9:11 PM, JOHN PODHORETZ: One theory to be discarded as a result of the vote so far, if it indicates that Georgia and Texas are won relatively comfortably by Donald Trump, is that Joe Biden was going to build on the Democratic surge in these states in 2018. The absence of Trump at the top of the ticket in 2018 may have meant that GOP voters stayed home because they had become Trump voters, not GOP voters, and that want they really want to do is vote for Trump rather than for the GOP generally.
8:53 PM, NOAH ROTHMAN: Here’s something few saw coming:
If Florida’s results are indicative of what we’re going to see across the country, Donald Trump will have significantly improved on his performance among key minority demographics. That’s seismic enough. But the flip side of that coin would be, if Democrats manage to pull off victories nationwide sufficient to win the Senate and the White House, they could do so as a result of the support they got from persuadable crossover white voters in affluent and educated suburbs. For a party that is increasingly dedicated to the redistribution of not just economic but social benefits, much of which are predicated on the presumption of vast and often unconscious personal and systemic biases, that could present a real political conundrum in 2021.
8:29 PM, NOAH ROTHMAN: A note on Florida:
Despite a decline in Trump’s support in some of the counties around Florida metros like Tampa and Jacksonville–areas that he won in 2016—Joe Biden both underperformed Hillary Clinton and Trump overperformed in places like Miami-Dade Country. That improvement both reflects Trump’s support this year among Hispanic voters and a consistent failure of high-quality polls to capture the strength of the Republican vote in the Sunshine state.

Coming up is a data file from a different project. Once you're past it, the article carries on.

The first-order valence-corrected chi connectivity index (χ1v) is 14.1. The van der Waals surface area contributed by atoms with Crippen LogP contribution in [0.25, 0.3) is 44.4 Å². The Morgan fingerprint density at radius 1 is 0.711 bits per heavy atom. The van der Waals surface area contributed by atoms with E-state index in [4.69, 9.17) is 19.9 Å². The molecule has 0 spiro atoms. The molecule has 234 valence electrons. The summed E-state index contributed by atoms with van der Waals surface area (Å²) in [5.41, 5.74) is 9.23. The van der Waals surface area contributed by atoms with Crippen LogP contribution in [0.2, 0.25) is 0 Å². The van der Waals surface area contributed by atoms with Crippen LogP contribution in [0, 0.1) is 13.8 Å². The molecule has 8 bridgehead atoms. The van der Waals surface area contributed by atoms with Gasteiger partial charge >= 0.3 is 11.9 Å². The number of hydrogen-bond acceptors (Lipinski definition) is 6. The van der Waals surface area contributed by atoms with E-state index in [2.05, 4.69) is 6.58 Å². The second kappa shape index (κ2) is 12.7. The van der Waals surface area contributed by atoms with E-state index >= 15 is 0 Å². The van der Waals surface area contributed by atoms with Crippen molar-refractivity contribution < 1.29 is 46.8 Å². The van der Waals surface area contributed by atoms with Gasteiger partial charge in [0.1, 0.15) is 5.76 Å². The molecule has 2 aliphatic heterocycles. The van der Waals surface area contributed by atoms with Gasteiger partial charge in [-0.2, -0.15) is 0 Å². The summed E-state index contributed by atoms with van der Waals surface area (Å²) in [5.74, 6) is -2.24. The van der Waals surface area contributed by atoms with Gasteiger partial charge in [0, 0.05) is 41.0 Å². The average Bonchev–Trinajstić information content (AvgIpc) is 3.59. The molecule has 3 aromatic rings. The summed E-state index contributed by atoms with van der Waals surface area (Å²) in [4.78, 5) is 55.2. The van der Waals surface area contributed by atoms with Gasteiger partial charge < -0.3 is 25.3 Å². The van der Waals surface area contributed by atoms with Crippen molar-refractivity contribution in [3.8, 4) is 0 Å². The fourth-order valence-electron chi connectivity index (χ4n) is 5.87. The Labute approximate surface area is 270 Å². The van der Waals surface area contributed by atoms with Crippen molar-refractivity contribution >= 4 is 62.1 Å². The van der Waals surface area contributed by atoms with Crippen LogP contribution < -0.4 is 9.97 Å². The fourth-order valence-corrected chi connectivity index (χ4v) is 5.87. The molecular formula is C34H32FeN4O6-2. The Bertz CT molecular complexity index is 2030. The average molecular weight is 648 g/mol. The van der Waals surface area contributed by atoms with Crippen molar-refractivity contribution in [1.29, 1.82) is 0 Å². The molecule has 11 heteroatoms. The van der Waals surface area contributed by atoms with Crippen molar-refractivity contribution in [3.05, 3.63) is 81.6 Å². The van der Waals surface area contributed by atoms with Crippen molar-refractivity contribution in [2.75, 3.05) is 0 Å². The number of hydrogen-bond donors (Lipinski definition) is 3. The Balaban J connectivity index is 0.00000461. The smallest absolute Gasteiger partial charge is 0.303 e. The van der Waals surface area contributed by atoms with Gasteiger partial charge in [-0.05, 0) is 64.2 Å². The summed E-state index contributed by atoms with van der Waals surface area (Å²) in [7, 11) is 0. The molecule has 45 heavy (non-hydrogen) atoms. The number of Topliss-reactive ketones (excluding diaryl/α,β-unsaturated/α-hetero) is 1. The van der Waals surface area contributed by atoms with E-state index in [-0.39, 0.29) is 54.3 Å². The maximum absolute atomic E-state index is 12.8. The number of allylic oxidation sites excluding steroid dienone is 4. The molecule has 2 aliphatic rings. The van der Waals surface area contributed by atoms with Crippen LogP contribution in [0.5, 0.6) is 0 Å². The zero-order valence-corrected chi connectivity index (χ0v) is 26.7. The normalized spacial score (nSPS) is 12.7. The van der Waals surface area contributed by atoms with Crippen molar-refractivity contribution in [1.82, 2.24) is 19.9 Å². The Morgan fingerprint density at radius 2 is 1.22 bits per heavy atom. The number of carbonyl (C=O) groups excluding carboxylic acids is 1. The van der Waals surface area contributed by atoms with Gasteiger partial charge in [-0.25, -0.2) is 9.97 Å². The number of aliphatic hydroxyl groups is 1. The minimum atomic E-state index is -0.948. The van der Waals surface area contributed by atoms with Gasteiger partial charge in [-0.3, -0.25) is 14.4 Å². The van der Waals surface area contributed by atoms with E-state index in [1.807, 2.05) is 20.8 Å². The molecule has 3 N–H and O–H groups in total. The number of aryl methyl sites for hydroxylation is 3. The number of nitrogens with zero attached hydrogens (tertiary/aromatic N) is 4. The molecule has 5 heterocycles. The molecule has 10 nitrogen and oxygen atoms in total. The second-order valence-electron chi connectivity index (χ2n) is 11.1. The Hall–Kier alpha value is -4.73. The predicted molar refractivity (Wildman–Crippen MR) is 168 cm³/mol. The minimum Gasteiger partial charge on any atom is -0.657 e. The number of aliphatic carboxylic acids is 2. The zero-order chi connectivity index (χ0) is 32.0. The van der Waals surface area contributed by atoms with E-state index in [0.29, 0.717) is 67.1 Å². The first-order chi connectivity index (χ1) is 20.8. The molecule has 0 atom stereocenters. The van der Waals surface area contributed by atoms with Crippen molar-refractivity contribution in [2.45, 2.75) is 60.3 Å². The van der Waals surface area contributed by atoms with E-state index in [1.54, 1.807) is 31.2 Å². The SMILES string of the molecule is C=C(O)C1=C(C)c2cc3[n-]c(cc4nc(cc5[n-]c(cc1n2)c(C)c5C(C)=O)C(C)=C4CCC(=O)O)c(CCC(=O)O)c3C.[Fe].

In 2016, Donald Trump’s Real Clear Politics average polling lead in Florida was just 0.4 percent, and Sen. Marco Rubio was leading with an average of 3.7 percent. On election day, Trump won the state by 1.2 points and Rubio emerged victorious with 7.7 percent. In 2018, Florida gubernatorial candidate Andrew Gillum led in the average of polls by 3.6 percent on election day and incumbent Sen. Bill Nelson led by 2.4 percent. Both lost—Gillum, by 0.4 percent to Gov. Ron DeSantis, and Nelson by 0.2 percent. Narrow misses, of course, which may be explicable by these individual polls’ respective margins of error. But misses nonetheless and within a consistent range on average. On the morning of election day 2020, Biden led in the average of polls by just shy of 1 percent. If Trump wins by 2 points, his victory would fit within an observable pattern.
8:25 PM, JOHN PODHORETZ: Trump’s victory in Florida raises the following analogies: In 2018, when Republicans won both the Senate seat and the governor’s mansion at the beginning of the night, James Carville went on MSNBC and said there was no blue wave. Then…there was a blue wave. But in 2016, Hillary Clinton’s performance in South Florida was a sign she was underperforming with African-Americans. Could that be the case in 2020 with Joe Biden?